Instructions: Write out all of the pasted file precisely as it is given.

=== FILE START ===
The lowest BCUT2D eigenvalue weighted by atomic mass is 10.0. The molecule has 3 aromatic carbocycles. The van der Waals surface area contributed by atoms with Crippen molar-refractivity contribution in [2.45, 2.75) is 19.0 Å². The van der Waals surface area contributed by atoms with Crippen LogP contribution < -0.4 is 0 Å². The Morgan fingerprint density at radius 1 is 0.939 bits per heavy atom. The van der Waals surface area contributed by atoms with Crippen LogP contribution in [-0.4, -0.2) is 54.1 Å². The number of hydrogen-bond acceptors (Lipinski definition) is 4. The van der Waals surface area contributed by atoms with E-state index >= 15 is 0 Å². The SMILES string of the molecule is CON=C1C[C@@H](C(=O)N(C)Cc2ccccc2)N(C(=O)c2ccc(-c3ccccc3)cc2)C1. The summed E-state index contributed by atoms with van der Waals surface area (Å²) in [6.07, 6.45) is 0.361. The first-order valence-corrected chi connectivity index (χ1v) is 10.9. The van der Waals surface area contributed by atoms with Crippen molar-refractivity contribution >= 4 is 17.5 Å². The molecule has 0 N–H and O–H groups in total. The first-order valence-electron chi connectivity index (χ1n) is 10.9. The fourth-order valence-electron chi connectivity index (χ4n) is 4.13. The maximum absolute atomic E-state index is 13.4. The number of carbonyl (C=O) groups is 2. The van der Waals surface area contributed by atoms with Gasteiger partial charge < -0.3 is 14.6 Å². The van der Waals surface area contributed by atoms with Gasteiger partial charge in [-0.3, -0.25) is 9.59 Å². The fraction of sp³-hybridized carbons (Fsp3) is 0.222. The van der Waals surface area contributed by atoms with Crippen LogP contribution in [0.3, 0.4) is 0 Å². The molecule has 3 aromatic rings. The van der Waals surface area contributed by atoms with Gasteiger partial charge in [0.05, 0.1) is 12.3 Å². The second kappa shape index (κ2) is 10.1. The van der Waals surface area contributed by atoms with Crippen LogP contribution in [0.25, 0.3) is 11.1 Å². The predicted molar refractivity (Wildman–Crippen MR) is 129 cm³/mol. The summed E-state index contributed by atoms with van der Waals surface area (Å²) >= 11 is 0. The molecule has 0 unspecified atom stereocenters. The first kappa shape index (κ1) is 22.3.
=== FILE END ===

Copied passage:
The lowest BCUT2D eigenvalue weighted by atomic mass is 10.0. The molecule has 3 aromatic carbocycles. The van der Waals surface area contributed by atoms with Crippen molar-refractivity contribution in [2.45, 2.75) is 19.0 Å². The van der Waals surface area contributed by atoms with Crippen LogP contribution < -0.4 is 0 Å². The Morgan fingerprint density at radius 1 is 0.939 bits per heavy atom. The van der Waals surface area contributed by atoms with Crippen LogP contribution in [-0.4, -0.2) is 54.1 Å². The number of hydrogen-bond acceptors (Lipinski definition) is 4. The van der Waals surface area contributed by atoms with E-state index >= 15 is 0 Å². The SMILES string of the molecule is CON=C1C[C@@H](C(=O)N(C)Cc2ccccc2)N(C(=O)c2ccc(-c3ccccc3)cc2)C1. The summed E-state index contributed by atoms with van der Waals surface area (Å²) in [6.07, 6.45) is 0.361. The first-order valence-corrected chi connectivity index (χ1v) is 10.9. The van der Waals surface area contributed by atoms with Crippen molar-refractivity contribution >= 4 is 17.5 Å². The molecule has 0 N–H and O–H groups in total. The first-order valence-electron chi connectivity index (χ1n) is 10.9. The fourth-order valence-electron chi connectivity index (χ4n) is 4.13. The maximum absolute atomic E-state index is 13.4. The number of carbonyl (C=O) groups is 2. The van der Waals surface area contributed by atoms with Gasteiger partial charge < -0.3 is 14.6 Å². The van der Waals surface area contributed by atoms with Gasteiger partial charge in [-0.3, -0.25) is 9.59 Å². The fraction of sp³-hybridized carbons (Fsp3) is 0.222. The van der Waals surface area contributed by atoms with Crippen LogP contribution in [0.3, 0.4) is 0 Å². The molecule has 3 aromatic rings. The van der Waals surface area contributed by atoms with Gasteiger partial charge in [0.05, 0.1) is 12.3 Å². The second kappa shape index (κ2) is 10.1. The van der Waals surface area contributed by atoms with Crippen LogP contribution in [0.25, 0.3) is 11.1 Å². The predicted molar refractivity (Wildman–Crippen MR) is 129 cm³/mol. The summed E-state index contributed by atoms with van der Waals surface area (Å²) >= 11 is 0. The molecule has 0 unspecified atom stereocenters. The first kappa shape index (κ1) is 22.3.